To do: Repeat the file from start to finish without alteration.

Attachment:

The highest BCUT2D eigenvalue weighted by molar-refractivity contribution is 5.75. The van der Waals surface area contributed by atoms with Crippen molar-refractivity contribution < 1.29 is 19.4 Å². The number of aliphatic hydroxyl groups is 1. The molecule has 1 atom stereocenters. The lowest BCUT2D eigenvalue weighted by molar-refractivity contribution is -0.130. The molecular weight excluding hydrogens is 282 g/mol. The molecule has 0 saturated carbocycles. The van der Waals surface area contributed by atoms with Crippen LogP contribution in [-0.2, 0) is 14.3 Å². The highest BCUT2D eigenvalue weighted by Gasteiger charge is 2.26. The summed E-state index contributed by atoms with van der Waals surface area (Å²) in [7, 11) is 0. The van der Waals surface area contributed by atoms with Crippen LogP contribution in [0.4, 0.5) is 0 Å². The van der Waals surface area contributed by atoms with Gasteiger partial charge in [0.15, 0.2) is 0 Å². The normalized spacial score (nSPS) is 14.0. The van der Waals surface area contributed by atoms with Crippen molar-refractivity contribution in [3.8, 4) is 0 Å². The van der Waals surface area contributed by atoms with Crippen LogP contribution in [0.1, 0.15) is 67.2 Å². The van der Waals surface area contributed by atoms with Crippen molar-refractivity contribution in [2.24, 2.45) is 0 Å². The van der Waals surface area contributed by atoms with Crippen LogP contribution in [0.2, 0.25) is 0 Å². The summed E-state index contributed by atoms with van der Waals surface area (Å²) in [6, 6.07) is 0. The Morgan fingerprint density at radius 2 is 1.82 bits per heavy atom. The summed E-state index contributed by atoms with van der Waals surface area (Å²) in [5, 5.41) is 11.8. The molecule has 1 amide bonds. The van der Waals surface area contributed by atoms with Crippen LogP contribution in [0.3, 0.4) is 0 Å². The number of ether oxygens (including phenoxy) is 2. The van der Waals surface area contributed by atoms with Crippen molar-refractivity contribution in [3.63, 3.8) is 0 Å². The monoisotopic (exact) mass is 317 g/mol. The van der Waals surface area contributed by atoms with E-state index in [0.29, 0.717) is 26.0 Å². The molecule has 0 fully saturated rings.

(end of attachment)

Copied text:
The highest BCUT2D eigenvalue weighted by molar-refractivity contribution is 5.75. The van der Waals surface area contributed by atoms with Crippen molar-refractivity contribution < 1.29 is 19.4 Å². The number of aliphatic hydroxyl groups is 1. The molecule has 1 atom stereocenters. The lowest BCUT2D eigenvalue weighted by molar-refractivity contribution is -0.130. The molecular weight excluding hydrogens is 282 g/mol. The molecule has 0 saturated carbocycles. The van der Waals surface area contributed by atoms with Crippen LogP contribution in [-0.2, 0) is 14.3 Å². The highest BCUT2D eigenvalue weighted by Gasteiger charge is 2.26. The summed E-state index contributed by atoms with van der Waals surface area (Å²) in [7, 11) is 0. The van der Waals surface area contributed by atoms with Crippen LogP contribution in [0.4, 0.5) is 0 Å². The van der Waals surface area contributed by atoms with Gasteiger partial charge in [0.15, 0.2) is 0 Å². The normalized spacial score (nSPS) is 14.0. The van der Waals surface area contributed by atoms with Crippen molar-refractivity contribution in [3.8, 4) is 0 Å². The van der Waals surface area contributed by atoms with Crippen LogP contribution in [0.1, 0.15) is 67.2 Å². The van der Waals surface area contributed by atoms with Crippen molar-refractivity contribution in [2.24, 2.45) is 0 Å². The van der Waals surface area contributed by atoms with Crippen LogP contribution in [0.2, 0.25) is 0 Å². The summed E-state index contributed by atoms with van der Waals surface area (Å²) in [6, 6.07) is 0. The Morgan fingerprint density at radius 2 is 1.82 bits per heavy atom. The summed E-state index contributed by atoms with van der Waals surface area (Å²) in [5, 5.41) is 11.8. The molecule has 1 amide bonds. The van der Waals surface area contributed by atoms with Crippen LogP contribution in [0.3, 0.4) is 0 Å². The number of ether oxygens (including phenoxy) is 2. The van der Waals surface area contributed by atoms with Crippen molar-refractivity contribution in [3.63, 3.8) is 0 Å². The monoisotopic (exact) mass is 317 g/mol. The van der Waals surface area contributed by atoms with E-state index in [0.29, 0.717) is 26.0 Å². The molecule has 0 fully saturated rings.